With its latest set of accounts showing new losses of almost 1.5 billion euros, pundits have renamed Novo Banco (the so-called ‘good bank’ that emerged from the collapse of BES) as Novo Buraco (meaning ‘new hole’).
It is “a monumental hole”, said television commentator Marques Mendes who suggests authorities have been “profoundly immoral” in “tricking” Portuguese citizens into believing they had the country’s best interests at heart.
The problem was created two years ago when, during the ‘sale’ to US Lone Star fund, Finance minister Mário Centeno referred to a €3.9 billion ‘cash reserve’ to be left at the Novo Banco’s disposal.
Centeno “created the understanding that this cash reserve would probably not be used” said Marques Mendes, a former leader of the centre-right PSD party, further claiming that Centeno
“tricked the Portuguese people… id not speak the truth … and the Portuguese people have every reason to be indignant”.
Centeno’s cash reserve was presented as a “last ditch solution” when in fact all that has happened, year on year, is that it is depleted – just as opposition MPs predicted it would be.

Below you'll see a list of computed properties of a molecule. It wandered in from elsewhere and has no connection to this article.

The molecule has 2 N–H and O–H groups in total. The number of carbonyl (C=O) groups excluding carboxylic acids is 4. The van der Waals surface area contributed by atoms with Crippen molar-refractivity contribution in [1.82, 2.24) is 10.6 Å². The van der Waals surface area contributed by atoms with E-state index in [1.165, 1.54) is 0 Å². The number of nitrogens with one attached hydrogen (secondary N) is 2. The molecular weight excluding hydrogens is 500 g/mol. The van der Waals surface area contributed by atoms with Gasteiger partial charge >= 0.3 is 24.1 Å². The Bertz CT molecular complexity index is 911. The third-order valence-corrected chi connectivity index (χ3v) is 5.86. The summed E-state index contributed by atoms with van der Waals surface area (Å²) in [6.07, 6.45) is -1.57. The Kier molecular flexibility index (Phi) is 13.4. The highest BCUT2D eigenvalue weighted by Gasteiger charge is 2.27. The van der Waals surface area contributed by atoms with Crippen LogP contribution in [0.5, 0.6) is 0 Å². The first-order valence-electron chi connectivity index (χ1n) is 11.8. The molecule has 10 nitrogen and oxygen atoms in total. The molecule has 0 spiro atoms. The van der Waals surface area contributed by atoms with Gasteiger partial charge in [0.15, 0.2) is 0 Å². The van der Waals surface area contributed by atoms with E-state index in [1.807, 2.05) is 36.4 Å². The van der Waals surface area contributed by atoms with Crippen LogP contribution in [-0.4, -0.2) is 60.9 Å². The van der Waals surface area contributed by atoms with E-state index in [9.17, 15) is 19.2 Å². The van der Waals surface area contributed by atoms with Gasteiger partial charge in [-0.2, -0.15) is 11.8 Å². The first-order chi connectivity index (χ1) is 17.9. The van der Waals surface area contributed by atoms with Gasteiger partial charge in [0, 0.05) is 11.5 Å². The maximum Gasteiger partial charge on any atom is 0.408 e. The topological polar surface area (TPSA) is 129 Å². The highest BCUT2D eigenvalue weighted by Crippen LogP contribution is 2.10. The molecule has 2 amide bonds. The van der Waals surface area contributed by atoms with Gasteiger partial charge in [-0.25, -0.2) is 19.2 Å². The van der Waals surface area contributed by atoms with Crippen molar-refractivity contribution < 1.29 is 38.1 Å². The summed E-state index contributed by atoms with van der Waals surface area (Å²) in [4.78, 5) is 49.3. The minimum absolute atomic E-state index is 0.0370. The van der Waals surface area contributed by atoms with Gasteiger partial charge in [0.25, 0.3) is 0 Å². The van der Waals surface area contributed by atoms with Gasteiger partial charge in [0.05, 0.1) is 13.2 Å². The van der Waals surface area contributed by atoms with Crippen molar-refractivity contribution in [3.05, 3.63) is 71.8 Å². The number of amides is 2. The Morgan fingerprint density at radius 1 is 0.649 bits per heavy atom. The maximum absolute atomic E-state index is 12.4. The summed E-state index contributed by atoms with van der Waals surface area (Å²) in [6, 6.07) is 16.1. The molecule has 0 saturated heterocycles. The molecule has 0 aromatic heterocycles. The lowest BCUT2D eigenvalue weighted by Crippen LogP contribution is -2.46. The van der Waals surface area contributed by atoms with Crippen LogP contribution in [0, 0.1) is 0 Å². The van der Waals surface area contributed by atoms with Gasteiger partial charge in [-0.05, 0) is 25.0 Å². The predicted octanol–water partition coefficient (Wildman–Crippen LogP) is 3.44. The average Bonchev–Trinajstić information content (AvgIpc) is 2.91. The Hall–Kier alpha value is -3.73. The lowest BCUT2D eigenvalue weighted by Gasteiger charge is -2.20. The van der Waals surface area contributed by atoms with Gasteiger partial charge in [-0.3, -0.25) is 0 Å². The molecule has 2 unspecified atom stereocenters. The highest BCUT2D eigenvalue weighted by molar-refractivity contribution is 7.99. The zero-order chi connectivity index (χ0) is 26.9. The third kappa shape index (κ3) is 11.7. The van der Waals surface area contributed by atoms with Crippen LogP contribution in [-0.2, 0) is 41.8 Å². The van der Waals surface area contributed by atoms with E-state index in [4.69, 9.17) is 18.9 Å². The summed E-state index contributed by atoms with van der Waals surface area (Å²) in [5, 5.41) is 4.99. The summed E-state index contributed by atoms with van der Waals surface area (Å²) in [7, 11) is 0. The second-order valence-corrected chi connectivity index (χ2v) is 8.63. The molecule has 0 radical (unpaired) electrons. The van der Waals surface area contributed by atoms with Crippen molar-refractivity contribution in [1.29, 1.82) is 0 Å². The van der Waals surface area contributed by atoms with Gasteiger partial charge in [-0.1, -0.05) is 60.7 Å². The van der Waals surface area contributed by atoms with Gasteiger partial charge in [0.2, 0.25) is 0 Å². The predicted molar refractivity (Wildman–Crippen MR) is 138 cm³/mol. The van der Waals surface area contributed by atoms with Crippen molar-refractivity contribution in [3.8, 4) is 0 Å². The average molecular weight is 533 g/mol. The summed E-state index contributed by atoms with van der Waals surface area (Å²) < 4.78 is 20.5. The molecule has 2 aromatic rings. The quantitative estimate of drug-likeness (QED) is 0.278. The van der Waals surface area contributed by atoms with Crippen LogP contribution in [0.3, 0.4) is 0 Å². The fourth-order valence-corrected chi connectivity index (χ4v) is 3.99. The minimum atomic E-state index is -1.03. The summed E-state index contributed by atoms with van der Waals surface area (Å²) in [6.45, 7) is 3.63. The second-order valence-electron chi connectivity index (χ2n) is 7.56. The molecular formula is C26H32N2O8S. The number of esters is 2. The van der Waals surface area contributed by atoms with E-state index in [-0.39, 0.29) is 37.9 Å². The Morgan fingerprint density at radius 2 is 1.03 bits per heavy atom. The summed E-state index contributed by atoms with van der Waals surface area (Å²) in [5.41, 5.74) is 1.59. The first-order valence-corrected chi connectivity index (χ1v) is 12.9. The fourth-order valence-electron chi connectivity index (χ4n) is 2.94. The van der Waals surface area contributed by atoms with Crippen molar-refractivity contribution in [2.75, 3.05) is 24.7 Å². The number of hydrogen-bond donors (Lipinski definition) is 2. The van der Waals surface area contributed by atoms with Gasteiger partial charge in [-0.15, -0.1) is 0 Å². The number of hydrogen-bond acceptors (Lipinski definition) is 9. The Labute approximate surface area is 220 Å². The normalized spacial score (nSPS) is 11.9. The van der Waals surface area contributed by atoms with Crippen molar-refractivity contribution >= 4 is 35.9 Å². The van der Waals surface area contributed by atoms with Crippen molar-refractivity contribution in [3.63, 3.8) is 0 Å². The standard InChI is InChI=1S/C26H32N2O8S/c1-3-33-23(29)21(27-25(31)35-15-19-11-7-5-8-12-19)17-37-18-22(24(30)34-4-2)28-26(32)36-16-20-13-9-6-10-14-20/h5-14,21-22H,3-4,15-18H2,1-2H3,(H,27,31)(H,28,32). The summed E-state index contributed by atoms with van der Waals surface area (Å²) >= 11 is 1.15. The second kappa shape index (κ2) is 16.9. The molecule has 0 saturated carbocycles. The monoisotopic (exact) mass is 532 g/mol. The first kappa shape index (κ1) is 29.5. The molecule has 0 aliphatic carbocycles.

The fact that Portugal’s finance minister has now ordered an audit to “scrutinise Novo Banco capitalisation process” is also just another form of hoodwinking people from “the calamity of the bank”, says the TV critic.
“It’s not genuine” because those in charge always knew the money would be used to make up for the bank’s catastrophic bad loans.
Say reports, on Sunday President of the republic Marcelo Rebelo de Sousa said he was in favour of the audit as “the Portuguese have a right to know what has happened”.
But the warnings were sounded long before the sale was signed (click here), hence critics’ fury.
And this latest demand for money certainly won’t be the last, add reports.
Answering this question from a television journalist, the current CEO of the bank António Ramalho said he could not guarantee that the bank would not ask for further finance in future “as the support mechanism was constructed exactly for the objective of leaving the bank clean”, which it is still clearly a long way from being.